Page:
I'm giving this one a 7.5 out of 10. It focuses on the roots of an African-American woman who took a test from African Ancestry. I found it slightly confusing because it interweaves her genetic results with her family history lore, and it's not entirely clear where the two intersect. Also, the article neglects to mention an important nuance of this particular testing -- that it's slightly overstating things to say that her direct maternal line (I believe this is the line she tested) definitely came from the Hausa and Masa tribes of current-day Cameroon. It's very possible over time that this same genetic signature will be found elsewhere in Africa, given that mankind has longer to migrate in Africa than anyplace else. So these results are a strong indication, but fall shy of absolute fact. If you caught PBS's African-American Lives earlier this year, you know what I'm talking about. Most of the featured celebrities found that their genetic signatures matched folks in perhaps 4 of 5 places around Africa.
Having said that, virtually every article on African Ancestry tests neglects to mention this. And aside from that, the piece is well-balanced -- not wildly pro-genetealogy, nor anti-genetealogy. And perhaps this is biasing me, but I'm quoted a couple of times in the article -- and I'm quoted accurately! And that hardly ever happens.
P.S. One other tiny quibble -- the piece notes that mtDNA "is passed from mother to daughter without much change." Yes, this is true -- and in the context of the testing that was done, it's a key point. But just to be technically correct, mtDNA is passed by mothers to both their sons and their daughters. But the sons don't pass it on; they become a genetic dead-end for mtDNA.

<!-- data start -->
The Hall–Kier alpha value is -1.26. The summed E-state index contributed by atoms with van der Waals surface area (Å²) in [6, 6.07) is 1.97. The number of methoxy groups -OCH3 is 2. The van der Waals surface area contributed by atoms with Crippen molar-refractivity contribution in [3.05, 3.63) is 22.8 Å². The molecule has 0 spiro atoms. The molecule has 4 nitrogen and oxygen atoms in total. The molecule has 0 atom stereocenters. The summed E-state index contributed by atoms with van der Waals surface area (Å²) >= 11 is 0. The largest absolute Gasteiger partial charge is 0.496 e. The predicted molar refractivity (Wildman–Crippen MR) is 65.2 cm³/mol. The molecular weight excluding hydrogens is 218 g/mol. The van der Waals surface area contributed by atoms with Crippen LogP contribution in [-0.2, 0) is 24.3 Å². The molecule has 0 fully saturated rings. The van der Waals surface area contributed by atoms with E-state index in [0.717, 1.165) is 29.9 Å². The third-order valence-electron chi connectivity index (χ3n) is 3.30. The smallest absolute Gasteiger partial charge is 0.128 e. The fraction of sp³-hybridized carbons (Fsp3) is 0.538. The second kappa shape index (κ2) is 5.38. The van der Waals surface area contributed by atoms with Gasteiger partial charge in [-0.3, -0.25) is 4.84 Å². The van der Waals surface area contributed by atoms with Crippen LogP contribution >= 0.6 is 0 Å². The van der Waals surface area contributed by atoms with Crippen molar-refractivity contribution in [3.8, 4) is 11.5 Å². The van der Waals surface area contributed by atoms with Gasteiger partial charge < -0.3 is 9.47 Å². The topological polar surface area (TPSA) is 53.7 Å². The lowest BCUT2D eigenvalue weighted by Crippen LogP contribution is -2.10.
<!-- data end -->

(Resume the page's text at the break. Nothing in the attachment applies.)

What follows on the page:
Some of you may know that I have a bit of a habit of rescuing items that stray from their families of origin. You can find a bunch of examples here.
Well, here's the latest rescue - a Bible that went from one nursing home to another. If you happen to be one of those people who's somehow wound up with other people's stuff (that you'd like to return), you can submit the details to me. I can't get to and solve every single case, but I have a pretty good hit rate!
Well, I feel as if I've truly arrived. Why? Because complete strangers are blogging about what an idiot I am! In this case, my idiocy apparently stems from the "uber ridiculous" decision to use my name. I admit it's tempting to toss off a wicked comment in return, but I have to give them credit -- they read Newsweek and never once misspelled "Smolenyak." I'll be sure to tell Diane so she can claim her t-shirt . . .